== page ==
Major League Cricket (MLC) finally got underway in the United States last week after several false starts, fuelling hopes that the sport is poised to break new ground in a huge new market on the back of the popular Twenty20 format.

Five years after USA Cricket shared its plans to launch a domestic T20 tournament, the inaugural edition of the MLC kicked off having assembled an impressive array of investors.

Four of its six franchises are owned by business entities which also own teams in the Indian Premier League (IPL), the money-spinning standard bearer of franchise cricket.

Microsoft CEO Satya Nadella is co-owner of the MLC’s Seattle franchise, while Washington and San Francisco franchises have strategic partnerships with the Australian states of New South Wales and Victoria.

While franchise-based competitions are springing up all around the world, Tom Dunmore, MLC’s marketing vice president, said the U.S. competition cannot be dismissed as “just another T20 league”.

“We’re building stadiums and youth academies, we’re building training centres and bringing in coaches and players,” he told Reuters from Dallas.

“Those will be available for the USA national teams as well.

“It’s not really like other T20 leagues that are using existing facilities in cricket-mad countries.”

While cricket remains a niche sport in the U.S. it has been around for a long time in the country – the first international cricket match took place in New York in 1844 with the United States taking on Canada.

The MLC could be cricket’s vehicle to break into a sporting landscape dominated by baseball, basketball and American football, said Dunmore.

“We’re cracking a new market for the sport,” he added.

“Cricket hasn’t really broken into a major new market for some time. So this is a chance not only to do that, but to do it in the world’s biggest commercial market.”

Dunmore said cricket’s existing fan base in the U.S. made it the sport’s fifth-largest market.

“If we slice off even a small percentage of the rest of the population, you’ve got a massive market.”

West Indies’ Kieron Pollard, one of the first players to fully embrace franchise cricket, was confident MLC would take cricket “prime-time” in the U.S., even though others had failed to break open the market.

“Obviously before MLC, different people have tried different things,” the 36-year-old, who leads the league’s New York franchise, told Reuters.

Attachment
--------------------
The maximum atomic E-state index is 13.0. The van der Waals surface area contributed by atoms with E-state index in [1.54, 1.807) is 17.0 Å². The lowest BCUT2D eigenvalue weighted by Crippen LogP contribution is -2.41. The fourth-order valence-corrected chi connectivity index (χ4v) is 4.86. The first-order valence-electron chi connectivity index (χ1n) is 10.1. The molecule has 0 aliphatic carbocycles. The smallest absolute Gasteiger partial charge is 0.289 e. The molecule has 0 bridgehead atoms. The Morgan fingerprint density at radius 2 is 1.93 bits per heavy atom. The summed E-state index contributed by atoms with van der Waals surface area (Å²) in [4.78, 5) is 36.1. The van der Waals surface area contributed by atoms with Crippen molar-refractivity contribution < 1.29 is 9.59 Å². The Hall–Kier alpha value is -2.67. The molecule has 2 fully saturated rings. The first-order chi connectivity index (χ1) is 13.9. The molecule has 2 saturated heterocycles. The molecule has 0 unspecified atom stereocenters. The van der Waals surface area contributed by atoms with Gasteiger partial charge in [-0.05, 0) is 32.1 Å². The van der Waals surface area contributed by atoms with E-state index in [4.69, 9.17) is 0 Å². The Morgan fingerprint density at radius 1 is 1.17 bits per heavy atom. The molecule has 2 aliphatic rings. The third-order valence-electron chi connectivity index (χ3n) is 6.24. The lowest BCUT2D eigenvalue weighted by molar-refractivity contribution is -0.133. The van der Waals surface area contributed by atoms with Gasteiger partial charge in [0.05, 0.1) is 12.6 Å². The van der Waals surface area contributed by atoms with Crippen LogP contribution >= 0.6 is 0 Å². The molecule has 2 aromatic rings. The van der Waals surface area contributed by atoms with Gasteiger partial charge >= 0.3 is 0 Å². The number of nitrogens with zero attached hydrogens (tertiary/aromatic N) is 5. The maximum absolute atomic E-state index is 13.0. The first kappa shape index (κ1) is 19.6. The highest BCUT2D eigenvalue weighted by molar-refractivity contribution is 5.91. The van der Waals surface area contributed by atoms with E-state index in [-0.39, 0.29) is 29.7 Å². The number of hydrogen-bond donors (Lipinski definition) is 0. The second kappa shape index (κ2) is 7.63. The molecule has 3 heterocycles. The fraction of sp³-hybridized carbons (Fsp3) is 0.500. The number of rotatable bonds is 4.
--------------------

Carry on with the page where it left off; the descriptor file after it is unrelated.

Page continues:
“But now the difference is the backing of the Indian franchises and the international players that are coming.”

‘THE BUZZ’

Success on the global stage would help boost cricket’s profile in the United States, and while there has been no big breakthrough as yet Pollard said they are getting closer.

A U.S. team featuring players mostly of Indian origin made it to the 50-overs World Cup qualifiers in June but failed to make the cut for the main tournament in India later this year.

But the experience of rubbing shoulders with the likes of former South Africa captain Faf du Plessis and England international Jason Roy would stand them in good stead, Pollard said.

“It augurs well for USA cricket, and hopefully the young talent that is there in America can use this opportunity to grow into better international cricketers,” he added.

Co-hosting the T20 World Cup next year with West Indies will also give the game a boost in the United States.

The launch of the MLC assumes even more importance coming at a time when the International Cricket Council (ICC) is lobbying for the game’s Olympic inclusion at the 2028 Los Angeles Games.

Dunmore said the MLC was providing cricket much-needed visibility as the game bids to return to the Olympics for the first time since 1900.

“The crowds and the excitement, the buzz, the media attention both in the US and globally, now that’s truly helpful,” he added.

ICC Chief Executive Geoff Allardice acknowledged the buzz MLC has created in the United States.

“There are a number of developments in the U.S. that are helping to raise awareness of the game, the start of the MLC is one of them, they draw a lot of attention to the sport,” Allardice said last week.

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